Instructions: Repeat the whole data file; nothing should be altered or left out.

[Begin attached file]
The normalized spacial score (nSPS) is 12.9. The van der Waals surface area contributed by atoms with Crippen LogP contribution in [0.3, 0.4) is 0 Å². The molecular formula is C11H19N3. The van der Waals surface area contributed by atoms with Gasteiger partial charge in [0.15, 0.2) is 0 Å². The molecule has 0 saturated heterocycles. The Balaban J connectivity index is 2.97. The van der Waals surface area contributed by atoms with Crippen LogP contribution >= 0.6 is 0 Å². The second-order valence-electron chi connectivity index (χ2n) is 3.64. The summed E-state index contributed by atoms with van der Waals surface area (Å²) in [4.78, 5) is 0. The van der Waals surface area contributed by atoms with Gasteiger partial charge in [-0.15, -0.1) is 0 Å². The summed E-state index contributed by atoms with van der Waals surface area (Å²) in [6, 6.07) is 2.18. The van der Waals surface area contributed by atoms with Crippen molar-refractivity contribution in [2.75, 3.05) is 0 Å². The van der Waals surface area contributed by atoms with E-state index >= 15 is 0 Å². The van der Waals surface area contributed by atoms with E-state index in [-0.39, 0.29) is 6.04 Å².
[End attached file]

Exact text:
The normalized spacial score (nSPS) is 12.9. The van der Waals surface area contributed by atoms with Crippen LogP contribution in [0.3, 0.4) is 0 Å². The molecular formula is C11H19N3. The van der Waals surface area contributed by atoms with Gasteiger partial charge in [0.15, 0.2) is 0 Å². The molecule has 0 saturated heterocycles. The Balaban J connectivity index is 2.97. The van der Waals surface area contributed by atoms with Crippen LogP contribution >= 0.6 is 0 Å². The second-order valence-electron chi connectivity index (χ2n) is 3.64. The summed E-state index contributed by atoms with van der Waals surface area (Å²) in [4.78, 5) is 0. The van der Waals surface area contributed by atoms with Gasteiger partial charge in [-0.15, -0.1) is 0 Å². The summed E-state index contributed by atoms with van der Waals surface area (Å²) in [6, 6.07) is 2.18. The van der Waals surface area contributed by atoms with Crippen molar-refractivity contribution in [2.75, 3.05) is 0 Å². The van der Waals surface area contributed by atoms with E-state index >= 15 is 0 Å². The van der Waals surface area contributed by atoms with E-state index in [-0.39, 0.29) is 6.04 Å².